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Abstract

HOLISTIC APPROACH TO HEALTH: CURRENT SCENARIO

Sarvesh Singh, Pratap Shankar*, Dheeraj Kumar Singh, Amod Kumar Sachan and Rakesh Kumar Dixit

ABSTRACT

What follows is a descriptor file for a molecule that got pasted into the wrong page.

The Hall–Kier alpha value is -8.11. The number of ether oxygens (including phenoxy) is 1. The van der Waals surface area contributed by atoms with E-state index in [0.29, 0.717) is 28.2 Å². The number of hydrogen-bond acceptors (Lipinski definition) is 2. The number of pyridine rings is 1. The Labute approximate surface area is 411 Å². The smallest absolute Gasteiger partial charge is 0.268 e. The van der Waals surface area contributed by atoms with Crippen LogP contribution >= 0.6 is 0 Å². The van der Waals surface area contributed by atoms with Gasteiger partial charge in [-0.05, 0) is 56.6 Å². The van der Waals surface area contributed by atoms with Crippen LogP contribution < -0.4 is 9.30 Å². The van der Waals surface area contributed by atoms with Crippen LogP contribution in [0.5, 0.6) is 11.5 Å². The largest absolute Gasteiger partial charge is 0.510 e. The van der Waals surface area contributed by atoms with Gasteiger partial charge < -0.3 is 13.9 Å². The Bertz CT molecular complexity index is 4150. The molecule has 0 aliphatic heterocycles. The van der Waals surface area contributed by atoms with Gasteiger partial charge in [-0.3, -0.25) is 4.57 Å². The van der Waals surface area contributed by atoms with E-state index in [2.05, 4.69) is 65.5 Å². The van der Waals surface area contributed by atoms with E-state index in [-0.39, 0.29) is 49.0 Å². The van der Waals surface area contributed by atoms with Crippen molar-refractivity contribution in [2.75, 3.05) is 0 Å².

Holistic health care is perceived to be good, both morally and practically but it is difficult to find either any clear enunciation of what constitutes holistic healthcare, or any clear explanation of its practical utility. The current understanding of illness is, in contrast, linear and reductionist. It assumes that all illness starts with a disorder within the body causing bodily symptoms that lead on to disability and restrictions on social life. The term itself does not signify what those factors are or how they are classified. The word holistic is also used to suggest a morally better and often an alternative non-allopathic treatment approach to illness. Illness is then shown to be a socially determined state whereby the patient may initiate being ill but it requires others, usually healthcare professionals to validate illness before it is fully accepted. This review demonstrates that this model is flawed in several ways: the underlying assumptions are false, it cannot explain functional (socalled non-organic) illnesses which are common, and it does not lead to well-managed healthcare systems. The biopsychosocial approach to illness is then explored,. The model is expanded to recognise four systems centred on the person – organs, the whole person, behaviour, and social role function – and four contextual factors that influence these systems – personal factors, physical environment, social environment, and time. The new model also draws attention to two important components of any holistic model of health, choice (freewill) and quality of life. The implications of the holistic model of health care both for clinical care and for the management of healthcare systems are then discussed, emphasizing the complex nature of healthcare and the social aspects of illness. The important overall conclusion from this paper is that health and illness should be seen as socially construed states that involve a whole person in their own context in the current scenario.

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